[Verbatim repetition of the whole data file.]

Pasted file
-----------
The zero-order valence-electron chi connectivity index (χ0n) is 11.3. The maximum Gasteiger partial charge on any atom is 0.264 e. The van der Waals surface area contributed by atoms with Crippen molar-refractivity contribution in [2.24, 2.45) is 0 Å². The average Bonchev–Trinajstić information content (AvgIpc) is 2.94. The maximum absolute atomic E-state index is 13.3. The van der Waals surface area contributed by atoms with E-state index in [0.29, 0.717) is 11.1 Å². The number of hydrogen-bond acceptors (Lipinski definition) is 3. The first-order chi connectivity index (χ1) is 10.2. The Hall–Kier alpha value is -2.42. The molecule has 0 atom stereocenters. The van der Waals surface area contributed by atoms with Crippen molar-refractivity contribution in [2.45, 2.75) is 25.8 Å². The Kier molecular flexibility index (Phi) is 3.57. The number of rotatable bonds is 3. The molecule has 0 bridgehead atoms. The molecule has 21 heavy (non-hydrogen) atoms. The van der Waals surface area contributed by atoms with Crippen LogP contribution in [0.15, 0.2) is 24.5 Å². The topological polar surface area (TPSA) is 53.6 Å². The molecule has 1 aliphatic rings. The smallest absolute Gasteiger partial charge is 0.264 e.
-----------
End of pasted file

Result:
The zero-order valence-electron chi connectivity index (χ0n) is 11.3. The maximum Gasteiger partial charge on any atom is 0.264 e. The van der Waals surface area contributed by atoms with Crippen molar-refractivity contribution in [2.24, 2.45) is 0 Å². The average Bonchev–Trinajstić information content (AvgIpc) is 2.94. The maximum absolute atomic E-state index is 13.3. The van der Waals surface area contributed by atoms with E-state index in [0.29, 0.717) is 11.1 Å². The number of hydrogen-bond acceptors (Lipinski definition) is 3. The first-order chi connectivity index (χ1) is 10.2. The Hall–Kier alpha value is -2.42. The molecule has 0 atom stereocenters. The van der Waals surface area contributed by atoms with Crippen molar-refractivity contribution in [2.45, 2.75) is 25.8 Å². The Kier molecular flexibility index (Phi) is 3.57. The number of rotatable bonds is 3. The molecule has 0 bridgehead atoms. The molecule has 21 heavy (non-hydrogen) atoms. The van der Waals surface area contributed by atoms with Crippen LogP contribution in [0.15, 0.2) is 24.5 Å². The topological polar surface area (TPSA) is 53.6 Å². The molecule has 1 aliphatic rings. The smallest absolute Gasteiger partial charge is 0.264 e.